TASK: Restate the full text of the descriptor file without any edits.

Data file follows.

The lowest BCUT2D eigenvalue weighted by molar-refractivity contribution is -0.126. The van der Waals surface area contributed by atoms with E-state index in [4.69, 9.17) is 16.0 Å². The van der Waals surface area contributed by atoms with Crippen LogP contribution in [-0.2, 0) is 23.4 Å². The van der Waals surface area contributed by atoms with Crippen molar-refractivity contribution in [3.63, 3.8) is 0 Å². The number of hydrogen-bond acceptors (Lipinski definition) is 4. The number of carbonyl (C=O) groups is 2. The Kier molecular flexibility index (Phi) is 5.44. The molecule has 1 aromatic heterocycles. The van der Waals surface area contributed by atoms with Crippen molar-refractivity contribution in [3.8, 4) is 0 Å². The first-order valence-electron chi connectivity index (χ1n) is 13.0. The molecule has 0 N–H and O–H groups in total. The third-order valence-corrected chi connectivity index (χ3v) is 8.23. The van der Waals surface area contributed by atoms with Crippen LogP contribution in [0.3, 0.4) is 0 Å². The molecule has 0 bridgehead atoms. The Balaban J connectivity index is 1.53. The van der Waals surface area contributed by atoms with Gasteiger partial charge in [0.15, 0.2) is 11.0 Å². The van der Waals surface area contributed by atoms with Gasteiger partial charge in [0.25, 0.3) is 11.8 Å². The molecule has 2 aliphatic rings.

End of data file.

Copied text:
The lowest BCUT2D eigenvalue weighted by molar-refractivity contribution is -0.126. The van der Waals surface area contributed by atoms with E-state index in [4.69, 9.17) is 16.0 Å². The van der Waals surface area contributed by atoms with Crippen LogP contribution in [-0.2, 0) is 23.4 Å². The van der Waals surface area contributed by atoms with Crippen molar-refractivity contribution in [3.63, 3.8) is 0 Å². The number of hydrogen-bond acceptors (Lipinski definition) is 4. The number of carbonyl (C=O) groups is 2. The Kier molecular flexibility index (Phi) is 5.44. The molecule has 1 aromatic heterocycles. The van der Waals surface area contributed by atoms with Crippen molar-refractivity contribution in [3.8, 4) is 0 Å². The first-order valence-electron chi connectivity index (χ1n) is 13.0. The molecule has 0 N–H and O–H groups in total. The third-order valence-corrected chi connectivity index (χ3v) is 8.23. The van der Waals surface area contributed by atoms with Crippen LogP contribution in [0.3, 0.4) is 0 Å². The molecule has 0 bridgehead atoms. The Balaban J connectivity index is 1.53. The van der Waals surface area contributed by atoms with Gasteiger partial charge in [0.15, 0.2) is 11.0 Å². The van der Waals surface area contributed by atoms with Gasteiger partial charge in [0.25, 0.3) is 11.8 Å². The molecule has 2 aliphatic rings.